Chaleunphonh said that it is important that students feel comfortable intervening in a potentially dangerous situation that may be happening at a party. He said that sometimes students may feel uncomfortable calling the police because they themselves are underage and have been drinking.

This is the exact reason why the Indiana Lifeline Law was created. The law is designed to protect people who are put in dangerous situations due to alcohol. The law will protect any intoxicated person under 21 from prosecution if they call the police to report a potentially dangerous situation, as long as they stay near the person who may be in danger.

Once a bystander is comfortable enough to take action, Chaleunphonh recommended two things to look out for: is someone using force on the person you are concerned about and is the person you are concerned about incapacitated? If either one of these things are taking place, Chaleunphonh said to take immediate action.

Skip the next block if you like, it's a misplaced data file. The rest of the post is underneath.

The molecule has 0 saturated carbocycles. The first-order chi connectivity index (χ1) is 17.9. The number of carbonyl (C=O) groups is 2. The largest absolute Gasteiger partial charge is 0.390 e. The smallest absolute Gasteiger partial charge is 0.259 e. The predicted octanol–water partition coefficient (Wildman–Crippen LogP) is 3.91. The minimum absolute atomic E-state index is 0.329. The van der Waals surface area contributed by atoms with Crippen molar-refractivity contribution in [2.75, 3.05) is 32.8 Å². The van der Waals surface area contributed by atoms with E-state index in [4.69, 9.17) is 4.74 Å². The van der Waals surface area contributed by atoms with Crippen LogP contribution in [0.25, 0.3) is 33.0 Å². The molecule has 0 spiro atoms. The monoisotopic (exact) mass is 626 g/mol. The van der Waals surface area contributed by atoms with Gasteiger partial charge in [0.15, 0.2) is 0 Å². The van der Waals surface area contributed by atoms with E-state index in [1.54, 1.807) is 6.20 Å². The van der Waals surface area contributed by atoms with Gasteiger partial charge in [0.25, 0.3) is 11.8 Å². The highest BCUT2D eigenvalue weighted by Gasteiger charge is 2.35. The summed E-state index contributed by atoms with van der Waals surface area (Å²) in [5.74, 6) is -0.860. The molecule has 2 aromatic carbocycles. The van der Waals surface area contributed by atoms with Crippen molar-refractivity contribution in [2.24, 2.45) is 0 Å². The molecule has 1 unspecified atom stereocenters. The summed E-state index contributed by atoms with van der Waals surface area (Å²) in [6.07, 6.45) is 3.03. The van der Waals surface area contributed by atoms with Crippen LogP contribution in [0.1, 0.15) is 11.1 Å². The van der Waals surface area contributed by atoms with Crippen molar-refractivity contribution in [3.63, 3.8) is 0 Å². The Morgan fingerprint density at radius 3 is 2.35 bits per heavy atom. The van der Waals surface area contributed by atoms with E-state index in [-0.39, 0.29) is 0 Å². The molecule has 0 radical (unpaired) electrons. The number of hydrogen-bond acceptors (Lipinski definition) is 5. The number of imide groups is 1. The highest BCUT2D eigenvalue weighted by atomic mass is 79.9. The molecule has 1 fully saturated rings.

There are ways for a bystander to take action in a dangerous situation and several of these strategies and methods are discussed in further detail in the new bystander prevention course that IU Southeast introduced this fall.

The new course, taught by Pelle, is one credit-hour and meets once a week. The course specifically aims to discuss safe ways in which bystanders can intervene in potentially dangerous situations.

“The main objective of my course is to teach students how to intervene when they see a harmful situation amongst their peers,” Pelle said.

She emphasized that harmful situations aren’t limited to sexual assault and can include other things such as bullying and harassment.

Pelle stressed that the most important thing for a bystander to consider when intervening is safety. She mentioned that it is important to know what your skills are and not to offer hurtful help.

“Before you step up, make sure you are not going to make the situation worse, and be careful. My advice is to take my class and you will know what do, what’s helpful, and what could be potentially hurtful,” Pelle said.

Claudia Scharrer, criminal justice senior, is currently taking the course and she has learned that it is important to step into potential harassment situations in an appropriate way and with being on such a small campus it is important for students to look out for each other.

“Safety is the number one priority.” Scharrer said, “There is always something you can do.”